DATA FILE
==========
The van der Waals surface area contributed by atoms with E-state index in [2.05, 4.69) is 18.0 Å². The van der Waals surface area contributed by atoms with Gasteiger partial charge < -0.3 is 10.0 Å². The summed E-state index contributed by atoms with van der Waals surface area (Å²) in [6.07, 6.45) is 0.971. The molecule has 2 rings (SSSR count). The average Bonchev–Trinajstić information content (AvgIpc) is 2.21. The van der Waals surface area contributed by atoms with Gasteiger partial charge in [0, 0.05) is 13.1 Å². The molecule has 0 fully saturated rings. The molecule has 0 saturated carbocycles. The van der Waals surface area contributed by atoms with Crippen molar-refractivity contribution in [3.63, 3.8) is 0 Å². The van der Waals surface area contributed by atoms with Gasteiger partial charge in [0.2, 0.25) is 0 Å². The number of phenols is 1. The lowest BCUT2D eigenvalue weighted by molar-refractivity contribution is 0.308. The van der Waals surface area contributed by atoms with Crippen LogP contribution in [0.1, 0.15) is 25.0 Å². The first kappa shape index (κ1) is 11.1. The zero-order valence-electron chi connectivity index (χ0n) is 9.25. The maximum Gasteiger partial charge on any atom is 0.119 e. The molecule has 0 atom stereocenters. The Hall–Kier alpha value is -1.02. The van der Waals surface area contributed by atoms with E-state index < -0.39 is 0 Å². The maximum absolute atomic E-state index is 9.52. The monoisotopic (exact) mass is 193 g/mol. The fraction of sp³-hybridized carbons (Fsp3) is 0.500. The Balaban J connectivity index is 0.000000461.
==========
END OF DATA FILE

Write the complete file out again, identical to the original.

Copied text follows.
The van der Waals surface area contributed by atoms with E-state index in [2.05, 4.69) is 18.0 Å². The van der Waals surface area contributed by atoms with Gasteiger partial charge < -0.3 is 10.0 Å². The summed E-state index contributed by atoms with van der Waals surface area (Å²) in [6.07, 6.45) is 0.971. The molecule has 2 rings (SSSR count). The average Bonchev–Trinajstić information content (AvgIpc) is 2.21. The van der Waals surface area contributed by atoms with Gasteiger partial charge in [0, 0.05) is 13.1 Å². The molecule has 0 fully saturated rings. The molecule has 0 saturated carbocycles. The van der Waals surface area contributed by atoms with Crippen molar-refractivity contribution in [3.63, 3.8) is 0 Å². The van der Waals surface area contributed by atoms with Gasteiger partial charge in [0.2, 0.25) is 0 Å². The number of phenols is 1. The lowest BCUT2D eigenvalue weighted by molar-refractivity contribution is 0.308. The van der Waals surface area contributed by atoms with Crippen LogP contribution in [0.1, 0.15) is 25.0 Å². The first kappa shape index (κ1) is 11.1. The zero-order valence-electron chi connectivity index (χ0n) is 9.25. The maximum Gasteiger partial charge on any atom is 0.119 e. The molecule has 0 atom stereocenters. The Hall–Kier alpha value is -1.02. The van der Waals surface area contributed by atoms with E-state index < -0.39 is 0 Å². The maximum absolute atomic E-state index is 9.52. The monoisotopic (exact) mass is 193 g/mol. The fraction of sp³-hybridized carbons (Fsp3) is 0.500. The Balaban J connectivity index is 0.000000461.